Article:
As the treasurer lauds supply-side economics, a once-controversial recovery theory is gaining traction.This is the essence of modern monetary theory – that government budgeting is nothing like household or business budgeting, for the simple reason that government can create money.
Dutton’s secret propaganda unit
The email from Mustafa was friendly, cheerful and littered with signifiers of our shared Muslim identity.
Opening with “Salam Alukum Shakira”, Mustafa introduced himself as the influence manager at Breakthrough Media, “a communications agency that prides itself on telling great stories to help address complex social issues”. Breakthrough, he told me, was planning to hold a Twitter training initiative in Sydney for “a diverse group of Australians, in particular Australian Muslims”.
This event was “based on requests from members of the Australian Muslim community, who have advised us that a program that builds up the capacity of emerging and established leaders, especially on a platform such as Twitter, is a necessity in today’s political climate”. Given my “excellent academic background” and Twitter profile – “I’m one of your many Twitter followers hehe” – I was regarded as a “perfect fit” for this initiative. And not to worry, Breakthrough would pay for my flights from Melbourne.
At first glance, Mustafa’s invitation sounded routine enough. However, Breakthrough Media is far from a routine presence on the landscape of Muslim community politics in Australia. The communications company’s relationship with the British Home Office has been the subject of lengthy investigative reports in The Guardian and by the advocacy organisation Cage, but its Australian branch has attracted little scrutiny since it was established in 2016.
In Britain, The Guardian’s 2016 report noted that the Home Office used Breakthrough Media to “promote a reconciled British Muslim identity” while keeping its involvement hidden, as “any content or messaging attributed to the state are highly unlikely to have any credibility among these audiences”. The work was described as a series of “clandestine propaganda campaigns”. Young Muslims were commissioned to run a government line, without ever knowing it was the government commissioning them.
My invitation to Breakthrough Media’s Twitter training event did not disclose any similar relationship with the Australian government. However, concealed in the eight-page registration survey Mustafa asked me to fill in, among the questions about dietary requirements and social media use, was a line saying the project was “a partnership between State and Federal governments, the Australian government’s Department of Home Affairs and the Office of the eSafety Commissioner”. Deep in the forms, it noted that the Countering Violent Extremism Sub-Committee, under the Australian New Zealand Counter-Terrorism Committee, “funds this project”.
The survey asked respondents to confirm we were prepared to meet a list of expectations for participants in the “Voice Accelerator Workshop”, including that we were willing to be active on Twitter and attend the workshop, that we were “willing to assess opportunities, supported by Breakthrough, to participate in online discussions that align with your interests”, and that we share “the values of the project, which are: Courage, Participation, Diversity, Respect, Connection, Expression, Accuracy”. It asked that we “respect Breakthrough’s need to be politically neutral, while we respect everyone’s right to express their political opinion”. Wondering whether anyone would actually self-identify as being opposed to motherhood values such as courage and respect, I ticked “yes”.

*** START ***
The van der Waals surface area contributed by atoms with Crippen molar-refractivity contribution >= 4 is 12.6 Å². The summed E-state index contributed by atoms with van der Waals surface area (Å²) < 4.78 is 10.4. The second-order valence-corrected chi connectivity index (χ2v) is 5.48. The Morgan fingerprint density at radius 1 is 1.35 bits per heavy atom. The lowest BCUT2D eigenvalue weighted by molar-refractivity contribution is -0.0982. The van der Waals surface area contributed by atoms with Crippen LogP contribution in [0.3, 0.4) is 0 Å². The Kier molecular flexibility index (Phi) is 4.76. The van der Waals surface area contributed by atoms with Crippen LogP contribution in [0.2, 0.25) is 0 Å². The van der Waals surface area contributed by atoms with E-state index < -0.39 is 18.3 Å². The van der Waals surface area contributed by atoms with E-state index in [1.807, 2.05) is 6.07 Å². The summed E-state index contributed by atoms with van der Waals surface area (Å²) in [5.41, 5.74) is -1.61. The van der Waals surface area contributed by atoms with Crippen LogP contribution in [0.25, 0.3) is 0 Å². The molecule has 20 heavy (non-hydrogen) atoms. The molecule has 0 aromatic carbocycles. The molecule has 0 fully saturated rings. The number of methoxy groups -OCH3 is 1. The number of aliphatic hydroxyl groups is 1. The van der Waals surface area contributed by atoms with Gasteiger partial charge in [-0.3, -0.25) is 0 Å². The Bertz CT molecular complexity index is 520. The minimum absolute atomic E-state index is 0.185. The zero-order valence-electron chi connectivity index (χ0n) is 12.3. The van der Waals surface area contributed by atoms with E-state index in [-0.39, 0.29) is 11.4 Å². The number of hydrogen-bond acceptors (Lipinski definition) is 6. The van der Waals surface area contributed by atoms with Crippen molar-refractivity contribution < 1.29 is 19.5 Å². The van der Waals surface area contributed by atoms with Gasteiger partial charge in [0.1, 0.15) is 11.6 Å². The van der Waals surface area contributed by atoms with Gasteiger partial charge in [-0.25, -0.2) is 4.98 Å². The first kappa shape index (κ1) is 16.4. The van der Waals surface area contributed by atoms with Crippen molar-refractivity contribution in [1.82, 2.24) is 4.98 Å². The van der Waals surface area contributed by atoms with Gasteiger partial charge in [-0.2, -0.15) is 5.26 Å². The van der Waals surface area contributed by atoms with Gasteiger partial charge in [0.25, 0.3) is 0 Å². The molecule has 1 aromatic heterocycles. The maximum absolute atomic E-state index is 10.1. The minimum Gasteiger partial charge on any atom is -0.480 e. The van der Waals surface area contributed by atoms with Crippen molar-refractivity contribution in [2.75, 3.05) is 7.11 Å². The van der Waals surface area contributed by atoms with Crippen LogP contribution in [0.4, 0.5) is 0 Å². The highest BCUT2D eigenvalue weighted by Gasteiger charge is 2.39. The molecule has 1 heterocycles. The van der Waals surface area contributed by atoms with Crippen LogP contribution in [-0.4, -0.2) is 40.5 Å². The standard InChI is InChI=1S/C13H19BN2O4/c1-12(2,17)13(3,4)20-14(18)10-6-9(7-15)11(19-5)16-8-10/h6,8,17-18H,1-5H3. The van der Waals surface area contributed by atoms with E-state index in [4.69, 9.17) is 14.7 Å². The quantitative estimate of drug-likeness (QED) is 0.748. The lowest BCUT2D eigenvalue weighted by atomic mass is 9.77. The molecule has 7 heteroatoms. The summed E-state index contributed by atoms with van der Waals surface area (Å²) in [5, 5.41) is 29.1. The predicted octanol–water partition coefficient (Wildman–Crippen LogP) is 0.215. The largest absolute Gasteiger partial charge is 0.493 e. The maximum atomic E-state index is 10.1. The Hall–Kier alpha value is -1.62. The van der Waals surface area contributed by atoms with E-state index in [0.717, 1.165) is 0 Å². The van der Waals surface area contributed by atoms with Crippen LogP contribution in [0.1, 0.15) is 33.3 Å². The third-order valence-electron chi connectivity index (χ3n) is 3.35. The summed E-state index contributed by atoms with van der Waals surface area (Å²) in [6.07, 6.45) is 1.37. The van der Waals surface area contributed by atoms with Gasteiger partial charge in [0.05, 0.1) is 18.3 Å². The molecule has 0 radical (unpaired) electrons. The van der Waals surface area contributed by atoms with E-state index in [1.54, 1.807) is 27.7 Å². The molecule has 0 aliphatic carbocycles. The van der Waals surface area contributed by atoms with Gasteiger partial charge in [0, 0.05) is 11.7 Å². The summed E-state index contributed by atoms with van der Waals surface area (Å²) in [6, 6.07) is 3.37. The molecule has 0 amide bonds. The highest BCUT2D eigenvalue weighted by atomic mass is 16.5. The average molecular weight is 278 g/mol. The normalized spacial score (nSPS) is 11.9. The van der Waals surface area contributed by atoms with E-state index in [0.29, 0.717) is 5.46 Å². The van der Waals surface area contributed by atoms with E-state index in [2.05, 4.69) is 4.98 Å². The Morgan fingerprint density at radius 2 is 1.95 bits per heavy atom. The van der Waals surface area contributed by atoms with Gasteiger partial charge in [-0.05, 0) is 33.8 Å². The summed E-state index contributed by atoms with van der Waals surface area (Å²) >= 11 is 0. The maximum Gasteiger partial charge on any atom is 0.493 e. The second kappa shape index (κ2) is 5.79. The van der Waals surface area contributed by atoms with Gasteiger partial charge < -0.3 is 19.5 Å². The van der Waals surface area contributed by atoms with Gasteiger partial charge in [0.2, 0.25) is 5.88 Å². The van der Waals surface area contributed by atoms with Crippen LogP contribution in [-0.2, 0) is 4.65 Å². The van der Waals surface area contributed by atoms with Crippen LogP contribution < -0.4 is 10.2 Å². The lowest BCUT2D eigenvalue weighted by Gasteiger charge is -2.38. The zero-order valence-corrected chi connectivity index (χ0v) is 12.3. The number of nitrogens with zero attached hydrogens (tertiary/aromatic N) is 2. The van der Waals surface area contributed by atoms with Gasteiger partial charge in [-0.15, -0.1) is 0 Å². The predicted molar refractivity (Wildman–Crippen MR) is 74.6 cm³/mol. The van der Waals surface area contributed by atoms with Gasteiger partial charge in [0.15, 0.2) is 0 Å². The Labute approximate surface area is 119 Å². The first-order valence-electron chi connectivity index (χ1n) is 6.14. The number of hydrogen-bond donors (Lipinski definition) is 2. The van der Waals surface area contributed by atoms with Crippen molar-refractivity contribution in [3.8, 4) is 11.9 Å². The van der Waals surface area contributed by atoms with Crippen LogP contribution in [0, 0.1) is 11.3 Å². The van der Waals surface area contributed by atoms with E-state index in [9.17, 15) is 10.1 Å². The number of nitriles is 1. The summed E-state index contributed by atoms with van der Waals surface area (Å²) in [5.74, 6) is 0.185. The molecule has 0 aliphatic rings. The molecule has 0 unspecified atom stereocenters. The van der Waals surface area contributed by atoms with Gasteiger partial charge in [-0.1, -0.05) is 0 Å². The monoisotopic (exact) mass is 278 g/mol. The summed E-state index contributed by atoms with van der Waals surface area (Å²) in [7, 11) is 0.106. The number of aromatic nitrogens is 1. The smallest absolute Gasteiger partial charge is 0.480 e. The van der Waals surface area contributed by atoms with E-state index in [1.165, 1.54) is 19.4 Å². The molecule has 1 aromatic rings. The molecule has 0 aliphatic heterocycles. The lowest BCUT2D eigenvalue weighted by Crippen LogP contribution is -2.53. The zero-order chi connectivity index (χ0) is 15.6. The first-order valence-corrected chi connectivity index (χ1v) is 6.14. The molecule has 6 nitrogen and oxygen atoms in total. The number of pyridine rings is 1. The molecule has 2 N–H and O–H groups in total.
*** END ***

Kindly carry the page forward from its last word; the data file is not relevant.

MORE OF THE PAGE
A few weeks later, I arrived at a harbour-side conference venue in Woolloomooloo. The 30-odd participants were seated at designated tables of four or five as Mustafa – a young man, smartly dressed in a suit and tie – introduced himself as our MC. He told us that others in the room included Muslim and non-Muslim sportspeople, academics and people who worked in the business and tech sectors, from Perth, Adelaide, Melbourne, Canberra and Sydney – all potential positive influencers. Mustafa was “a bit of an influencer” having built up a large Twitter following, posting about his favourite football team. He loved football, pasta, curry and sunsets on the beach. All food served on the day would of course be halal and prayer space was available.
The overall theme of the day was that “divisive commentators” were having a negative effect on Australian society, that Muslims were bearing the brunt of this, and that it was important for voices like “ours” to be heard. With no mention of the fact the government funded this program, we were informed: “We know that Muslim communities are often the most overlooked or misrepresented in the online space. Governments alone cannot redirect these narratives, but they can support those who do so.”
I recognised several familiar faces among the participants – Muslim academics, postgraduate students and community leaders. I was seated at a table with a middle-aged male Muslim academic and a young Muslim man wearing a football jersey. We had been told that we might be photographed or filmed at the workshop, and photographers and camera crews were discreetly visible in the background.
In itself, most of the content presented at the workshop would not have been contentious for most Muslims living in Australia. Aside from a session from the adviser to the Office of the eSafety Commissioner, the various presentations were led by external private providers and were probably similar to those provided to their corporate clients on media diversity, Twitter training, and resilience training. Yet I was left feeling deeply concerned by the workshop and by Breakthrough’s shadowy role in Australian public discourse.